Snowshoers make their way across Saint Joseph’s Nature Sanctuary on Saturday during a nature walk in Winslow led by several Maine master naturalists. Kaitlyn Budion/Morning Sentinel

WINSLOW — The Sisters of St. Joseph of Lyon welcomed residents to the Saint Joseph’s Nature Sanctuary on Saturday morning for a guided nature walk through the winter foliage.

Members of the public joined three Maine master naturalists on snowshoes as they highlighted aspects of the area that are better seen in the winter months. Located at 80 Garland Road, the convent of 14 Roman Catholic sisters welcomed attendees for its first event of the new year.

With a thick layer of icy snow coating the property, snowshoers crunched through the top coat, breaking down into the powdery snow underneath, as they marched across the property while discussing highlights pointed out by naturalists Bonnie Sammons, Linda Woods and Harry Vayo.

“Any landscape that we pass by, there’s so much there, and most of us are in our own little world and we don’t notice,” Sammons said. “But when you stop and notice, it’s amazing.”

Although it was a brisk and overcast Saturday morning, that did not stop the roughly 25 guests from strapping on snowshoes and enjoying a winter walk across the property.

The sanctuary, which reaches the banks of the Sebasticook River, includes wooded portions with the iconic winter pine trees and shrubs sticking up through the deep snow. Vayo led the column of snowshoers, stopping to point out different types of pine trees, galls — a swelling growth on plants, which Vayo likened to plant acne — and a small bird’s nest.


“We’re trying to provide opportunities where people can see they can observe and learn and interact with nature in all seasons,” Sister Judy Donovan said of group’s goals for the sanctuary and the local community.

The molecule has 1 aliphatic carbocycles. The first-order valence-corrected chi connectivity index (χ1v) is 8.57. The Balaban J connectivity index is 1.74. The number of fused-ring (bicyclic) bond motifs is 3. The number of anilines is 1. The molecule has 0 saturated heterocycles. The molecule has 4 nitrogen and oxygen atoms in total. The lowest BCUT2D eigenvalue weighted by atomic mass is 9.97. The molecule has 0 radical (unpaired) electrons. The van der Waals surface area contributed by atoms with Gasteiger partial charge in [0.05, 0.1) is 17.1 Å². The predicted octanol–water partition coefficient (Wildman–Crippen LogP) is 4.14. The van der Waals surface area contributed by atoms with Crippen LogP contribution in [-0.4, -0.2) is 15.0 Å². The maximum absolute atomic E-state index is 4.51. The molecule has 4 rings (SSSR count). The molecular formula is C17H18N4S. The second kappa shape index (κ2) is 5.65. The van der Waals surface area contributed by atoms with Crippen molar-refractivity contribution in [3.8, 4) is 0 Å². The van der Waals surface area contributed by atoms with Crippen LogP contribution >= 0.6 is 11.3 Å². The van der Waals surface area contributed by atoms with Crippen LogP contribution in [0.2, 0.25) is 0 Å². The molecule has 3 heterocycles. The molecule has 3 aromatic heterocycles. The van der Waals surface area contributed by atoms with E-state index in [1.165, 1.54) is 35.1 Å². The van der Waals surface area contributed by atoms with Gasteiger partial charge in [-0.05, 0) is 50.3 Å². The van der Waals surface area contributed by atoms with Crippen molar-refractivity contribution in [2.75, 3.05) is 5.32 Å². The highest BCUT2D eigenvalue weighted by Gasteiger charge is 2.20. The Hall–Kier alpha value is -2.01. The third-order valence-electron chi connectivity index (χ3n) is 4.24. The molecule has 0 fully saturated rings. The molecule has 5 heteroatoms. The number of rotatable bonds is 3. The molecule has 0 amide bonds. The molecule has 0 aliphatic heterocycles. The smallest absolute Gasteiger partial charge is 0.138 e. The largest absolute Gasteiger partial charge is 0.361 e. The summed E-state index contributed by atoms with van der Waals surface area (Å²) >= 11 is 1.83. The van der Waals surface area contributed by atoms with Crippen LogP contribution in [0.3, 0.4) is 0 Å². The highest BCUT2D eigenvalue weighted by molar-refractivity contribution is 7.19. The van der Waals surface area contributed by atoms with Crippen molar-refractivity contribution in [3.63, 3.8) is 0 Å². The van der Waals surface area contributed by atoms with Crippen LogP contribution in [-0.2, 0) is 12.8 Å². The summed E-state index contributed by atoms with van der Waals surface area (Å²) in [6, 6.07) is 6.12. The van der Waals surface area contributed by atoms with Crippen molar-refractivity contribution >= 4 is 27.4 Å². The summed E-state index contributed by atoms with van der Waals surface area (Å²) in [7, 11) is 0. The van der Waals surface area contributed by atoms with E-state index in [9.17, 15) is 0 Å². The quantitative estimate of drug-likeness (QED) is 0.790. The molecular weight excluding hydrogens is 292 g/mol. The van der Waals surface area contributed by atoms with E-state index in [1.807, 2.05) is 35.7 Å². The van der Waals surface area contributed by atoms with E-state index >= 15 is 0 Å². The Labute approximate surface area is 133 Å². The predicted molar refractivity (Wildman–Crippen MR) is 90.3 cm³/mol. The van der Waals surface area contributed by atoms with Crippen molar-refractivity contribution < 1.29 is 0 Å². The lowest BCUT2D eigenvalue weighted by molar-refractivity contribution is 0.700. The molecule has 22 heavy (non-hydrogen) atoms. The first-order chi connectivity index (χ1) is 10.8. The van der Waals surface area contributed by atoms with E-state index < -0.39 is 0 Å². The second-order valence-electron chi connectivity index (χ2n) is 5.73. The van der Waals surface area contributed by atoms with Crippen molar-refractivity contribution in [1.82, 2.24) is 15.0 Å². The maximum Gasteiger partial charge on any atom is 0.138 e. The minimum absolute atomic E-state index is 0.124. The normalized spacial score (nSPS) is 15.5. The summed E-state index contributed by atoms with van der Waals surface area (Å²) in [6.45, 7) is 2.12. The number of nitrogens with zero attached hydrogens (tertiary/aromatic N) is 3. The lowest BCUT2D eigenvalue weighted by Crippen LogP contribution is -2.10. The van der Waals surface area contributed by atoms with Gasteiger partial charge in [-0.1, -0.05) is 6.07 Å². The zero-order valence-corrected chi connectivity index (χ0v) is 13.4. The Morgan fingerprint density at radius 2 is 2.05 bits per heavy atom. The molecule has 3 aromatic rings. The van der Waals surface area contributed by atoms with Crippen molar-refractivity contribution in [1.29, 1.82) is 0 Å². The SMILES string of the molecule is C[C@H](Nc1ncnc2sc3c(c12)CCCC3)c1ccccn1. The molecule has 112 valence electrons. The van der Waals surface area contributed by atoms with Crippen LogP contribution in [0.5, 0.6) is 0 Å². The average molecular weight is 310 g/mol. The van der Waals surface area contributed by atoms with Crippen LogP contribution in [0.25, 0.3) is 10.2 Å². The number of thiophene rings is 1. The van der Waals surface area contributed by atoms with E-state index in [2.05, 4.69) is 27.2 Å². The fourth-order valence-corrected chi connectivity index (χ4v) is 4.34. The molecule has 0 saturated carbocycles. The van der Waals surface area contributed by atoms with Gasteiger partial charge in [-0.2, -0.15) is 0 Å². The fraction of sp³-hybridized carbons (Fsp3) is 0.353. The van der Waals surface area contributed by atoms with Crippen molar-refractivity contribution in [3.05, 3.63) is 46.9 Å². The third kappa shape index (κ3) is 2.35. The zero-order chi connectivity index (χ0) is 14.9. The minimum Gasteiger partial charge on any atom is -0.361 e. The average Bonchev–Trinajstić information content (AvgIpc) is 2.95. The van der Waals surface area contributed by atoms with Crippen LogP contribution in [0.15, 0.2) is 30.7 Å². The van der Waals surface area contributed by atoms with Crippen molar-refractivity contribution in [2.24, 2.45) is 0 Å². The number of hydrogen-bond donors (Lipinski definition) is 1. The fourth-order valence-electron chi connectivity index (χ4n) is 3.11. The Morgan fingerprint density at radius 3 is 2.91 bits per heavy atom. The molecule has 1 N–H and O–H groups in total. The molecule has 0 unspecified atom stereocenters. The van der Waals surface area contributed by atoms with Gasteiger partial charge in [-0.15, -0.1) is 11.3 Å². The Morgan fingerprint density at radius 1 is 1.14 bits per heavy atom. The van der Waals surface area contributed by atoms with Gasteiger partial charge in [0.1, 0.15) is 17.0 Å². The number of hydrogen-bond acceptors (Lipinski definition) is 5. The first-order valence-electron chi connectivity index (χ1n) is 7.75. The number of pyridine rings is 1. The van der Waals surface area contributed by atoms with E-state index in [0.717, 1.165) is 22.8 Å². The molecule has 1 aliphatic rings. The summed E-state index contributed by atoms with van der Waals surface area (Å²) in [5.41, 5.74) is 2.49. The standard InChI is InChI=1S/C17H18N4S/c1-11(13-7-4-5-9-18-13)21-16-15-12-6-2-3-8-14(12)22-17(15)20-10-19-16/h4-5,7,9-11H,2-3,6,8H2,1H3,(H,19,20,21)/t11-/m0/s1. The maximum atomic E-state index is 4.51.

Attendees discussed the different types of grapes grown in the region, and what qualified a plant as an invasive species. They stopped to smell the remains of tansy flowers and debated the merits of making tea from sumac.

Area residents enjoy a nature walk on snowshoes Saturday morning, discussing the highlights of winter foliage as they traverse Saint Joseph’s Nature Sanctuary in Winslow. Kaitlyn Budion/Morning Sentinel

There have been signs of deer and coyotes on the land, but with such a tough top layer of snow, no clear tracks were visible, although the naturalists handed out a pocket guide to Maine animal tracks for visitors to take home.

Not all participants felt comfortable snowshoeing, and several stayed inside the sisters’ meeting house, looking at leaves under a microscope and doing a brief experiment to see the amount of air in different types of snow and ice.

Kay Spofford, 63, lives just up the road from the sanctuary, and snowshoed over to the meeting house for the nature walk. An avid outdoors enthusiast, she said she really enjoyed finding a small bird’s nest on the hike.

Xavier Nelson — the youngest snowshoer of the day at 5 and three-quarters — said that his favorite part of the day was snowshoeing, and he left with a collection of flowers and leaves from the walk.

The walk was part of a larger ongoing series of skill-sharing workshops, held on the fourth Saturday of every month. Upcoming workshops will include how to tend and prune raspberries, eradicating poison ivy and more.

The sisters have joined with many local groups to found the nature sanctuary, including Kennebec/Messalonskee Trails, Citizens Climate Lobby and many more. The new partnership aims to restore the 4 acres of land, add trails and build a small outbuilding on the property.

They continue to fundraise for construction, and have raised $26,000 so far, Donovan said. They need another $10,000 to reach their goal. Those interested in donating or learning more about the project can visit

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